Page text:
Beware of those who downgrade the value of investing in property

Beware of those who downgrade the value of investing in property

Private Property South Africa
Rawson Property Group

Although it is by no means always the case, there is a small grain of truth in the old taunt “those who can’t do, become financial consultants”.

Recently, a long-term client of the Rawson Property Group with a large portfolio of rented properties reported that a financial adviser had assured him that if he sold his property portfolio, the adviser could guarantee a better return from the money invested in the traditional low-risk property market.

But this sort of comment is often made without taking into account several factors, all of which actually radically alter the calculations. The first is that the return usually estimated by the adviser is based on the current value of the property, not on what the investor actually paid for it two, three, four or five years ago. The second factor often overlooked is that in most cases the investor is making his money on the bank loan (his actual initial investment is often no more than 10 or 20% of the total cost of the property). The third factor that is often not taken into account is that if the investor were to sell his property portfolio, he would often be liable for a substantial Capital Gains Tax on the profit of any secondary (investment) property. Even on his own primary home, if the property's value exceeds R1.5-million, the Capital Gains Tax could be hurtful.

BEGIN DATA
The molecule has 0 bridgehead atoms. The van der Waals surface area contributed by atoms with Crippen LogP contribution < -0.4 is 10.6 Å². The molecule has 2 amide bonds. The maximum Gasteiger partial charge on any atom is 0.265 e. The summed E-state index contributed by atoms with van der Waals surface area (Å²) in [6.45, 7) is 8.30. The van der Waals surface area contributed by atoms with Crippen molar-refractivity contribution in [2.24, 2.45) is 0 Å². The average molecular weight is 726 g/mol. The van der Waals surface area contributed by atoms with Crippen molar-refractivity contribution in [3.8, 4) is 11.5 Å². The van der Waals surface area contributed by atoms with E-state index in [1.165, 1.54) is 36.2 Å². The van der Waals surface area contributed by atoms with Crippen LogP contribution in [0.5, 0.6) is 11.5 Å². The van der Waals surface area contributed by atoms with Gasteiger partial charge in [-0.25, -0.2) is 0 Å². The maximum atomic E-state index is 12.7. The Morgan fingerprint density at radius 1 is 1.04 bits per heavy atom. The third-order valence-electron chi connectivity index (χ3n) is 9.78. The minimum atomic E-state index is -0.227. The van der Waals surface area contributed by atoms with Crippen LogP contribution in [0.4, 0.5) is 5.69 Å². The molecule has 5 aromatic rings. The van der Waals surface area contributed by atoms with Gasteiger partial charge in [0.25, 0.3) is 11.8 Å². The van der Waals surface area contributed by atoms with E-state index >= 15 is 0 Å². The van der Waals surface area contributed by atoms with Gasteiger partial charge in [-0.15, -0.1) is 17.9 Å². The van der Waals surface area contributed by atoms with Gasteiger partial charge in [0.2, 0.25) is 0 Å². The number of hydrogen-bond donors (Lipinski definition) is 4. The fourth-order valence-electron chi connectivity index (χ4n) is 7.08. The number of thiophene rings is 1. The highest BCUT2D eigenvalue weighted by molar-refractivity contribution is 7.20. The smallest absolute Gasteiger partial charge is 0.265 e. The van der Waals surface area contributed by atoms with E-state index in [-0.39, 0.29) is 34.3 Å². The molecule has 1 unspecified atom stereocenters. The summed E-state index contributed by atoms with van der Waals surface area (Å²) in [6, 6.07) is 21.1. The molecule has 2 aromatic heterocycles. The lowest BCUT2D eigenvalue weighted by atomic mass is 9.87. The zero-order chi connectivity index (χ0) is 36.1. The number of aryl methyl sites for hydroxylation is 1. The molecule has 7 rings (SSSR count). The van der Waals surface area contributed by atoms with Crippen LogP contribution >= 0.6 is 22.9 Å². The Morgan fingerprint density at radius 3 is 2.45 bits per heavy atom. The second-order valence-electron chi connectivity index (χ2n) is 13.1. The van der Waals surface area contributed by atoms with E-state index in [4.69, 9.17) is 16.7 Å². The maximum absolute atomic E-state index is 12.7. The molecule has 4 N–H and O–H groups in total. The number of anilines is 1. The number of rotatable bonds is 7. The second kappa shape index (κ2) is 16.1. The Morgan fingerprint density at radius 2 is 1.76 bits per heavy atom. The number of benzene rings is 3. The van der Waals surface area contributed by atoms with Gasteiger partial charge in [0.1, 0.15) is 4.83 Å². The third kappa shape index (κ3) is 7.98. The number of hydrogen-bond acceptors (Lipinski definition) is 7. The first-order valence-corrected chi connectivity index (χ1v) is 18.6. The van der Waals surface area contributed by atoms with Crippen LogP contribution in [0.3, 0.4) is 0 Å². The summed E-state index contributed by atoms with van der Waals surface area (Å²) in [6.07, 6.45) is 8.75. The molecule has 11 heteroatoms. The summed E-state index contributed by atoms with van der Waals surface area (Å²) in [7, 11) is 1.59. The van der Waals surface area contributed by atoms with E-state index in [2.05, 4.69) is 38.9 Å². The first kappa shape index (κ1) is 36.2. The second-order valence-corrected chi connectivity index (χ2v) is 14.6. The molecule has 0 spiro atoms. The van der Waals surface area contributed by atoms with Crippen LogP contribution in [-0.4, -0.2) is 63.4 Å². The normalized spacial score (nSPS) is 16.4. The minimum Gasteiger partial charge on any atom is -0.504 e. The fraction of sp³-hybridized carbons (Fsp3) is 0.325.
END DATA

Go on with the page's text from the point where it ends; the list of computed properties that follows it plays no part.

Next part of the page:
Such arguments by financial “experts” are also often backed up by the very valid point that rates and taxes are increasing rapidly. It has to be admitted that these have become a type of wealth tax. They continue to rise because living conditions in many of the poorer and disadvantaged areas really do need improvement and upgrading. However, these rises are often more than compensated for by rising rents today.

In certain areas less than half of the ever-hopeful bond applicants are successful in getting finance for their homes. This means that, contrary to the declared government policy, there is a growing need for rented properties. In round terms it also means that residential units today very seldom give less than a 5% return and often the figure is closer to 10% - from day one. The buy-to-let market is, therefore, a very good place to be right now and this situation can only improve if and when interest rates rise, which would make it even more difficult to get home loans.

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